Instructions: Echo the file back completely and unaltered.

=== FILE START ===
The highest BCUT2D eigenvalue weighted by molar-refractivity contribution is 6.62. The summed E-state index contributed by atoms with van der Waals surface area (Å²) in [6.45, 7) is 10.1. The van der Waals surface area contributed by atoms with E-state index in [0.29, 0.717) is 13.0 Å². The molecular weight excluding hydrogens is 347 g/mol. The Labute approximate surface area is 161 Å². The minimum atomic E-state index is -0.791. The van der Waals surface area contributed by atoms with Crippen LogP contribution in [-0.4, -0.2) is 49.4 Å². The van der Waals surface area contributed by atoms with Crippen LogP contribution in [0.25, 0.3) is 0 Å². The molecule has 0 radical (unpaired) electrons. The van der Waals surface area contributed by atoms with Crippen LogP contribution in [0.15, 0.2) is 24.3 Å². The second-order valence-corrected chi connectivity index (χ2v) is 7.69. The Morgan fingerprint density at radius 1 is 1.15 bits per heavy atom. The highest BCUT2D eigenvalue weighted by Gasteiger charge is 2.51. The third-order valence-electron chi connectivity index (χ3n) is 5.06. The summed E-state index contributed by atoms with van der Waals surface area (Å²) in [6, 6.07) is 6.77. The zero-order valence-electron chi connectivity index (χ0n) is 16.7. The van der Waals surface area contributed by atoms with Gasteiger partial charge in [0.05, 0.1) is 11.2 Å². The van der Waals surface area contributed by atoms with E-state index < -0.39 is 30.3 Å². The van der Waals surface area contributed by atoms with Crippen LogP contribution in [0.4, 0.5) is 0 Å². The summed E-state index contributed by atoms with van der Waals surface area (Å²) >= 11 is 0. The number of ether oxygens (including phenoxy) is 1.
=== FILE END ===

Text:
The highest BCUT2D eigenvalue weighted by molar-refractivity contribution is 6.62. The summed E-state index contributed by atoms with van der Waals surface area (Å²) in [6.45, 7) is 10.1. The van der Waals surface area contributed by atoms with E-state index in [0.29, 0.717) is 13.0 Å². The molecular weight excluding hydrogens is 347 g/mol. The Labute approximate surface area is 161 Å². The minimum atomic E-state index is -0.791. The van der Waals surface area contributed by atoms with Crippen LogP contribution in [-0.4, -0.2) is 49.4 Å². The van der Waals surface area contributed by atoms with Crippen LogP contribution in [0.25, 0.3) is 0 Å². The molecule has 0 radical (unpaired) electrons. The van der Waals surface area contributed by atoms with Crippen LogP contribution in [0.15, 0.2) is 24.3 Å². The second-order valence-corrected chi connectivity index (χ2v) is 7.69. The Morgan fingerprint density at radius 1 is 1.15 bits per heavy atom. The highest BCUT2D eigenvalue weighted by Gasteiger charge is 2.51. The third-order valence-electron chi connectivity index (χ3n) is 5.06. The summed E-state index contributed by atoms with van der Waals surface area (Å²) in [6, 6.07) is 6.77. The zero-order valence-electron chi connectivity index (χ0n) is 16.7. The van der Waals surface area contributed by atoms with Gasteiger partial charge in [0.05, 0.1) is 11.2 Å². The van der Waals surface area contributed by atoms with E-state index < -0.39 is 30.3 Å². The van der Waals surface area contributed by atoms with Crippen LogP contribution in [0.4, 0.5) is 0 Å². The summed E-state index contributed by atoms with van der Waals surface area (Å²) >= 11 is 0. The number of ether oxygens (including phenoxy) is 1.